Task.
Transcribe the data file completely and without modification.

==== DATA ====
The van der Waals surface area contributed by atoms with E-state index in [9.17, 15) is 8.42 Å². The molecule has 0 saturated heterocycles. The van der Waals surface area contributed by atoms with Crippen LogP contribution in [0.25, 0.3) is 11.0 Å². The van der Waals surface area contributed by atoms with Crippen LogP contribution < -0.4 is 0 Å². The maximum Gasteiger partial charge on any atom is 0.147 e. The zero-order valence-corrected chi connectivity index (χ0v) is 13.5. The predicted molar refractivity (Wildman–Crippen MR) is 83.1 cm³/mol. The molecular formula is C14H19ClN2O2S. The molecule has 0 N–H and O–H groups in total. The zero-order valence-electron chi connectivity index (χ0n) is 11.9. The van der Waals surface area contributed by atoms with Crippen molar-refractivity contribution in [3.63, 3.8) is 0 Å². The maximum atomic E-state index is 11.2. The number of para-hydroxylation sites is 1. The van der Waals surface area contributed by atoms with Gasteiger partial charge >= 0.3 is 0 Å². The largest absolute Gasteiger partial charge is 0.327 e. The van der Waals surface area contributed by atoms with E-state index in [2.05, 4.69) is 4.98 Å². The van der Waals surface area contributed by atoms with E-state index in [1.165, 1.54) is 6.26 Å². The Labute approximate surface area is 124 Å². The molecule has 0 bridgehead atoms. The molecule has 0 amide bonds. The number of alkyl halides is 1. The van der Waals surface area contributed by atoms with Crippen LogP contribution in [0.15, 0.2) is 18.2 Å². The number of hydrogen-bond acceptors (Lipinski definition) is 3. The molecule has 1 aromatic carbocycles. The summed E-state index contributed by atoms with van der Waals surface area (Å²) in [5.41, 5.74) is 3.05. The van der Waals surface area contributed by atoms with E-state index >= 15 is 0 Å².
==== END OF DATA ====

The van der Waals surface area contributed by atoms with E-state index in [9.17, 15) is 8.42 Å². The molecule has 0 saturated heterocycles. The van der Waals surface area contributed by atoms with Crippen LogP contribution in [0.25, 0.3) is 11.0 Å². The van der Waals surface area contributed by atoms with Crippen LogP contribution < -0.4 is 0 Å². The maximum Gasteiger partial charge on any atom is 0.147 e. The zero-order valence-corrected chi connectivity index (χ0v) is 13.5. The predicted molar refractivity (Wildman–Crippen MR) is 83.1 cm³/mol. The molecular formula is C14H19ClN2O2S. The molecule has 0 N–H and O–H groups in total. The zero-order valence-electron chi connectivity index (χ0n) is 11.9. The van der Waals surface area contributed by atoms with Crippen molar-refractivity contribution in [3.63, 3.8) is 0 Å². The maximum atomic E-state index is 11.2. The number of para-hydroxylation sites is 1. The van der Waals surface area contributed by atoms with Gasteiger partial charge >= 0.3 is 0 Å². The largest absolute Gasteiger partial charge is 0.327 e. The van der Waals surface area contributed by atoms with E-state index in [2.05, 4.69) is 4.98 Å². The van der Waals surface area contributed by atoms with E-state index in [1.165, 1.54) is 6.26 Å². The Labute approximate surface area is 124 Å². The molecule has 0 bridgehead atoms. The molecule has 0 amide bonds. The number of alkyl halides is 1. The van der Waals surface area contributed by atoms with Crippen LogP contribution in [0.15, 0.2) is 18.2 Å². The number of hydrogen-bond acceptors (Lipinski definition) is 3. The molecule has 1 aromatic carbocycles. The summed E-state index contributed by atoms with van der Waals surface area (Å²) in [5.41, 5.74) is 3.05. The van der Waals surface area contributed by atoms with E-state index >= 15 is 0 Å².